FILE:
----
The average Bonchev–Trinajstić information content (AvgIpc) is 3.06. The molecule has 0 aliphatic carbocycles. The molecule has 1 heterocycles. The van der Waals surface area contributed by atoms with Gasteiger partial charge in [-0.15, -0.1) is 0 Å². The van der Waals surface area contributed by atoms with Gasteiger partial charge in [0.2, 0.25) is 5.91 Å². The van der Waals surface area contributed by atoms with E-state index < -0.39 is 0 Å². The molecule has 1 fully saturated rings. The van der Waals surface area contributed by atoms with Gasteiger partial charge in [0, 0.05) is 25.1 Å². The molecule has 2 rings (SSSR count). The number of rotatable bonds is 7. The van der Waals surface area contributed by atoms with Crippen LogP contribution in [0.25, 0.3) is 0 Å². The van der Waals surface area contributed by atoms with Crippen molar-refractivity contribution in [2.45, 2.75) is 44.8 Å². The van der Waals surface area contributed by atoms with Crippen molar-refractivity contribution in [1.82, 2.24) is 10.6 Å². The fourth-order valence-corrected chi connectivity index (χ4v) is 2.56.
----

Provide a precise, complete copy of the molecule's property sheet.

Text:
The average Bonchev–Trinajstić information content (AvgIpc) is 3.06. The molecule has 0 aliphatic carbocycles. The molecule has 1 heterocycles. The van der Waals surface area contributed by atoms with Gasteiger partial charge in [-0.15, -0.1) is 0 Å². The van der Waals surface area contributed by atoms with Gasteiger partial charge in [0.2, 0.25) is 5.91 Å². The van der Waals surface area contributed by atoms with E-state index < -0.39 is 0 Å². The molecule has 1 fully saturated rings. The van der Waals surface area contributed by atoms with Gasteiger partial charge in [0, 0.05) is 25.1 Å². The molecule has 2 rings (SSSR count). The number of rotatable bonds is 7. The van der Waals surface area contributed by atoms with Crippen LogP contribution in [0.25, 0.3) is 0 Å². The van der Waals surface area contributed by atoms with Crippen molar-refractivity contribution in [2.45, 2.75) is 44.8 Å². The van der Waals surface area contributed by atoms with Crippen molar-refractivity contribution in [1.82, 2.24) is 10.6 Å². The fourth-order valence-corrected chi connectivity index (χ4v) is 2.56.